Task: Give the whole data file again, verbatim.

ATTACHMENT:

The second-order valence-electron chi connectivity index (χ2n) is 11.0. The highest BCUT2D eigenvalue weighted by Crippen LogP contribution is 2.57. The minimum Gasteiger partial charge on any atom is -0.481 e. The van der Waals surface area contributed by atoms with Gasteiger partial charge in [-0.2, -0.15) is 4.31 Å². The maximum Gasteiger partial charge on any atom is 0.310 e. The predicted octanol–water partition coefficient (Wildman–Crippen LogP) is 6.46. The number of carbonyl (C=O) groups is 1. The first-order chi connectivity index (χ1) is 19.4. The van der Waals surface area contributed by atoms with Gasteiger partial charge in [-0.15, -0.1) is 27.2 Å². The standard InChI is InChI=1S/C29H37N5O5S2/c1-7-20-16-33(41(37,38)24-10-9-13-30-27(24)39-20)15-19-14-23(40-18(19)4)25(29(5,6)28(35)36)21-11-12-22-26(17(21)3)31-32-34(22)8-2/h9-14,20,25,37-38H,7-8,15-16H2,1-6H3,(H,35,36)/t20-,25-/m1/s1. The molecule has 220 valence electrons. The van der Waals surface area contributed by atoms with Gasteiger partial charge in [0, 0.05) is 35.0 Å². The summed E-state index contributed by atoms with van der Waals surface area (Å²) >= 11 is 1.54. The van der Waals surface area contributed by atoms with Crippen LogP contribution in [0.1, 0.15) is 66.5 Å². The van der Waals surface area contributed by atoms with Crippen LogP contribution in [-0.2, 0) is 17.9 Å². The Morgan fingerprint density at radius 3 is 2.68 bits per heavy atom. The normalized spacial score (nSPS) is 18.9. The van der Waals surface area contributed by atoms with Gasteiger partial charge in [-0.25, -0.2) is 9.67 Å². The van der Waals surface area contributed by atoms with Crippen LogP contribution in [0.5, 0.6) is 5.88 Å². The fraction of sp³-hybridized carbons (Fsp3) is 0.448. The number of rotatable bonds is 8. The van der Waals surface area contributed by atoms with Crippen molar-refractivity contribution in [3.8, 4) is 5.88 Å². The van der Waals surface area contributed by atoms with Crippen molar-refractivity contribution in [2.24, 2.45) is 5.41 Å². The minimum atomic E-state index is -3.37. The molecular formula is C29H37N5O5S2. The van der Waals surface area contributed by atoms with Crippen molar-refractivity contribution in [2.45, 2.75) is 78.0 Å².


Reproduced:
The second-order valence-electron chi connectivity index (χ2n) is 11.0. The highest BCUT2D eigenvalue weighted by Crippen LogP contribution is 2.57. The minimum Gasteiger partial charge on any atom is -0.481 e. The van der Waals surface area contributed by atoms with Gasteiger partial charge in [-0.2, -0.15) is 4.31 Å². The maximum Gasteiger partial charge on any atom is 0.310 e. The predicted octanol–water partition coefficient (Wildman–Crippen LogP) is 6.46. The number of carbonyl (C=O) groups is 1. The first-order chi connectivity index (χ1) is 19.4. The van der Waals surface area contributed by atoms with Gasteiger partial charge in [-0.15, -0.1) is 27.2 Å². The standard InChI is InChI=1S/C29H37N5O5S2/c1-7-20-16-33(41(37,38)24-10-9-13-30-27(24)39-20)15-19-14-23(40-18(19)4)25(29(5,6)28(35)36)21-11-12-22-26(17(21)3)31-32-34(22)8-2/h9-14,20,25,37-38H,7-8,15-16H2,1-6H3,(H,35,36)/t20-,25-/m1/s1. The molecule has 220 valence electrons. The van der Waals surface area contributed by atoms with Gasteiger partial charge in [0, 0.05) is 35.0 Å². The summed E-state index contributed by atoms with van der Waals surface area (Å²) >= 11 is 1.54. The van der Waals surface area contributed by atoms with Crippen LogP contribution in [0.1, 0.15) is 66.5 Å². The van der Waals surface area contributed by atoms with Crippen LogP contribution in [-0.2, 0) is 17.9 Å². The Morgan fingerprint density at radius 3 is 2.68 bits per heavy atom. The normalized spacial score (nSPS) is 18.9. The van der Waals surface area contributed by atoms with Gasteiger partial charge in [-0.25, -0.2) is 9.67 Å². The van der Waals surface area contributed by atoms with Crippen LogP contribution in [0.5, 0.6) is 5.88 Å². The fraction of sp³-hybridized carbons (Fsp3) is 0.448. The number of rotatable bonds is 8. The van der Waals surface area contributed by atoms with Crippen molar-refractivity contribution in [3.8, 4) is 5.88 Å². The van der Waals surface area contributed by atoms with Crippen molar-refractivity contribution in [2.24, 2.45) is 5.41 Å². The minimum atomic E-state index is -3.37. The molecular formula is C29H37N5O5S2. The van der Waals surface area contributed by atoms with Crippen molar-refractivity contribution in [2.45, 2.75) is 78.0 Å².